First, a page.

Today my colleagues and I were invited to a Boodle Fight with some of our host-nation counterparts. The Boodle Fight is a tradition in this country that builds esprit de corps (team-building, in modern business parlance). I’m not sure how far it dates back. The cooks would prepare as much food as was available. Then they would set a long, narrow table (or a floor) with long banana tree leaves upside down so the stem side faced up. The banana leaves are pretty long, and they’d put down as about one for every four people, with the leaves laid out end-to-end with the stems aligned. They’d then cover the stems with rice, and then they’d cover the rice with the other food. This could be noodles, fish, adobo (beef, pork, or chicken made with a local gravy), calamari; pretty much anything that could be cut into bite-sized pieces. Water would be set nearby each eater’s station in a cup or a glass. Once the food was in place, everyone would file in, wash their hands by pouring water dipped with a ladle out of a bucket. Then everyone would line up at the table.
At the leader’s signal, everyone would commence eating. Did I mention everyone eats with their hands? Yes, the glass was the only utensil available, and you ate the food straight off the banana leaf. In the past, whomever ate the fastest literally got the most, so in that sense it could get to be a kind of fight. Today a roasted pigs’ head made an appearance at the table, it didn’t last very long! In my handful of experiences with Boodle Fighting, there has always been more than enough food. Sometimes our hosts have to go find someone else to finish eating the food. It’s certainly a fairly quick way to eat a lot of food.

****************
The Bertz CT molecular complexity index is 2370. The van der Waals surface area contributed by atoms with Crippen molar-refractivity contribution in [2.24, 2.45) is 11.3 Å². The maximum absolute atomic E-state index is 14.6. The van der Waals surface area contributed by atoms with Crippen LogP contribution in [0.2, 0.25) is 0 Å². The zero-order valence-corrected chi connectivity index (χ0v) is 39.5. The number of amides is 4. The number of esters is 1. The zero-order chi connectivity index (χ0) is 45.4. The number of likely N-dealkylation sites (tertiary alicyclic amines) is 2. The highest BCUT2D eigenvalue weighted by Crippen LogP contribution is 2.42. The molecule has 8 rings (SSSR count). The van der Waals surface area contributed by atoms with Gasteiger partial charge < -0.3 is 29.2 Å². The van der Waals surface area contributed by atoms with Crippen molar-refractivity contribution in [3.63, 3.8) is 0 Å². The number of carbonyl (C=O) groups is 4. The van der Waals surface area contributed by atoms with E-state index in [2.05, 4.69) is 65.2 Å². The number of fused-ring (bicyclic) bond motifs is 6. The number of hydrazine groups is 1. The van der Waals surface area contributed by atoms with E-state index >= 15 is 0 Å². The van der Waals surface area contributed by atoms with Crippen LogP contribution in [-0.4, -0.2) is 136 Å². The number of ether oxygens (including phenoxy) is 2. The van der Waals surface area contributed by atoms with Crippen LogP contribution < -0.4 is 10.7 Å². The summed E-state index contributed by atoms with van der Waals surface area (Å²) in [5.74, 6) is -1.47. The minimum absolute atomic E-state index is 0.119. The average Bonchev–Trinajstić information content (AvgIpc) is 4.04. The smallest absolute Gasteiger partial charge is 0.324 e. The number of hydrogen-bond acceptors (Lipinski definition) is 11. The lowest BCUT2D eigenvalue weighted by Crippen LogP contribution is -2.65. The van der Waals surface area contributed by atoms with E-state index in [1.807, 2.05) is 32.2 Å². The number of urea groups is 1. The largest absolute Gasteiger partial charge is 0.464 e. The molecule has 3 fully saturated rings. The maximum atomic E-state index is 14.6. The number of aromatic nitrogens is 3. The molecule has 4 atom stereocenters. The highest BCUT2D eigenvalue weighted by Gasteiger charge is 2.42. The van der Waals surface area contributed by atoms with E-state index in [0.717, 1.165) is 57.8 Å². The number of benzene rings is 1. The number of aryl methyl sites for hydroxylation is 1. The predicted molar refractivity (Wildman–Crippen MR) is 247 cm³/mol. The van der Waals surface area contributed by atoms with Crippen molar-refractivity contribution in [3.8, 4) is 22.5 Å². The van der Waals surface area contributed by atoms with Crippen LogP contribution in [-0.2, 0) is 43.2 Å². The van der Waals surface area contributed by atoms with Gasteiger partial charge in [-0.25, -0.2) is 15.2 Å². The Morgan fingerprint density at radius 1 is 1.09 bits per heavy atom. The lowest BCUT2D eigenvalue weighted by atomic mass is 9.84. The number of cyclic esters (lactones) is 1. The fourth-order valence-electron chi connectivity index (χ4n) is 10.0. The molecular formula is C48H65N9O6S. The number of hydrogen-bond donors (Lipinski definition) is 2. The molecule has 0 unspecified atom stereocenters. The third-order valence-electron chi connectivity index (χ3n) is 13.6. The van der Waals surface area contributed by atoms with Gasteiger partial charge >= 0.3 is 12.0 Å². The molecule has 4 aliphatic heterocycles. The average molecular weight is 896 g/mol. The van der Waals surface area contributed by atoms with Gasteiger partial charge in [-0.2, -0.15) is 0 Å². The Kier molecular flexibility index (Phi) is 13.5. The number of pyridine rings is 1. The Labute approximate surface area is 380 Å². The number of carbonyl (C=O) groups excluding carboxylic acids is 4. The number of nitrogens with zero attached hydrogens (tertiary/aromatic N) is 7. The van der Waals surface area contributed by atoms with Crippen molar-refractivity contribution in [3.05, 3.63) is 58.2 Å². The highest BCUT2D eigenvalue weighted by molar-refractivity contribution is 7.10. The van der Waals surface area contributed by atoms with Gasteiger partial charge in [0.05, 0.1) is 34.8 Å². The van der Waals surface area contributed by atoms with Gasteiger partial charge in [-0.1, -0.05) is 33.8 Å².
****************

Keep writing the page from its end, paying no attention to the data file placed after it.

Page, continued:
Now for the food critic portion: I usually eat the rice and the noodles. The noodles are about like spaghetti, just cut shorter. Today the cook put some sort of spice on them which tasted great! I like the adobo, but the cuts you tend to get here contain a lot of fat (not much goes to waste in this country). Without utensils it’s difficult to trim the fat, so I didn’t eat a lot of the adobo today. The fish and calamari was reportedly good, I didn’t fight very hard for the seafood, though.
I’m thinking about importing the Boodle Fight home. I think I’ll use some sort of finger food to substitute for items we Westerners tend to eat from a dinner plate, though. I’ll probably use pizza and finger sandwiches.
The second significant event today occurred while I was making coffee at the team house. I’m not normally at this particular station, but I’ve been here several times a month or so ago, and I’m always billeted at one particular team house here. As I poured water into the coffee machine, one of the guys who lives here more permanently asked if I’d looked into the reservoir before I’d poured.
"Of course I hadn’t," I said. "Who does that?" I figured something was up, that seemed like an awfully odd question.
He then explained that last month they’d found a dead gecko in the reservoir. Apparently it had become trapped, died, and it’s spirit had slipped away some time well prior, as the poor lizard was fairly well decomposed before one of them found it. One of the co-workers complained of being sick for two days just due to the mental image. One of my teammates mentioned there’d been a film on the coffee and a slightly odd taste. No one really suspected anything, though; they thought it was just the water.
Naturally I asked if it’d been in there the last time I’d been here, and they assured me it certainly had been. So there you have it, my teammates, co-workers, and I had all been drinking dead gecko coffee for who knows how long!
I think I’ve just developed another new habit–I’ll check the coffee machine before pouring the water into the reservoir! At least while I’m still in this country!